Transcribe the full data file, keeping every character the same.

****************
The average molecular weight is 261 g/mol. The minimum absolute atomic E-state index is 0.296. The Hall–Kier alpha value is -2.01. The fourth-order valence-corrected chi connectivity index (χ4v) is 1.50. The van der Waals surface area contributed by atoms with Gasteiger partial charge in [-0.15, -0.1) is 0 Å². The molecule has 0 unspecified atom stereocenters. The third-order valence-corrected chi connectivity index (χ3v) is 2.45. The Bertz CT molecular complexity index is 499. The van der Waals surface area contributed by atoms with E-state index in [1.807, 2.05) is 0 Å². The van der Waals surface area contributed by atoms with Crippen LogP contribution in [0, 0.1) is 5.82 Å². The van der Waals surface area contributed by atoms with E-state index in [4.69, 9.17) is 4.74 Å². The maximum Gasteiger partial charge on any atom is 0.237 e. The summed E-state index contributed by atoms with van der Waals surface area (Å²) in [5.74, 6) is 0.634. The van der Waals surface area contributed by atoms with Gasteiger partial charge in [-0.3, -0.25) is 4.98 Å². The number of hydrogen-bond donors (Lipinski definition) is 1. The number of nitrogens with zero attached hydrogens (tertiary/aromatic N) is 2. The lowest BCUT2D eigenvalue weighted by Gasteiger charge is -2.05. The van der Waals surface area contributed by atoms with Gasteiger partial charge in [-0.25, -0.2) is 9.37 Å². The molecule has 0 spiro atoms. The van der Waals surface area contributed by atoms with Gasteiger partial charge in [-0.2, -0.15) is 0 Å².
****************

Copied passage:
The average molecular weight is 261 g/mol. The minimum absolute atomic E-state index is 0.296. The Hall–Kier alpha value is -2.01. The fourth-order valence-corrected chi connectivity index (χ4v) is 1.50. The van der Waals surface area contributed by atoms with Gasteiger partial charge in [-0.15, -0.1) is 0 Å². The molecule has 0 unspecified atom stereocenters. The third-order valence-corrected chi connectivity index (χ3v) is 2.45. The Bertz CT molecular complexity index is 499. The van der Waals surface area contributed by atoms with E-state index in [1.807, 2.05) is 0 Å². The van der Waals surface area contributed by atoms with Crippen LogP contribution in [0, 0.1) is 5.82 Å². The van der Waals surface area contributed by atoms with E-state index in [4.69, 9.17) is 4.74 Å². The maximum Gasteiger partial charge on any atom is 0.237 e. The summed E-state index contributed by atoms with van der Waals surface area (Å²) in [5.74, 6) is 0.634. The van der Waals surface area contributed by atoms with Gasteiger partial charge in [-0.3, -0.25) is 4.98 Å². The number of hydrogen-bond donors (Lipinski definition) is 1. The number of nitrogens with zero attached hydrogens (tertiary/aromatic N) is 2. The lowest BCUT2D eigenvalue weighted by Gasteiger charge is -2.05. The van der Waals surface area contributed by atoms with Gasteiger partial charge in [-0.25, -0.2) is 9.37 Å². The molecule has 0 spiro atoms. The van der Waals surface area contributed by atoms with Gasteiger partial charge in [-0.2, -0.15) is 0 Å².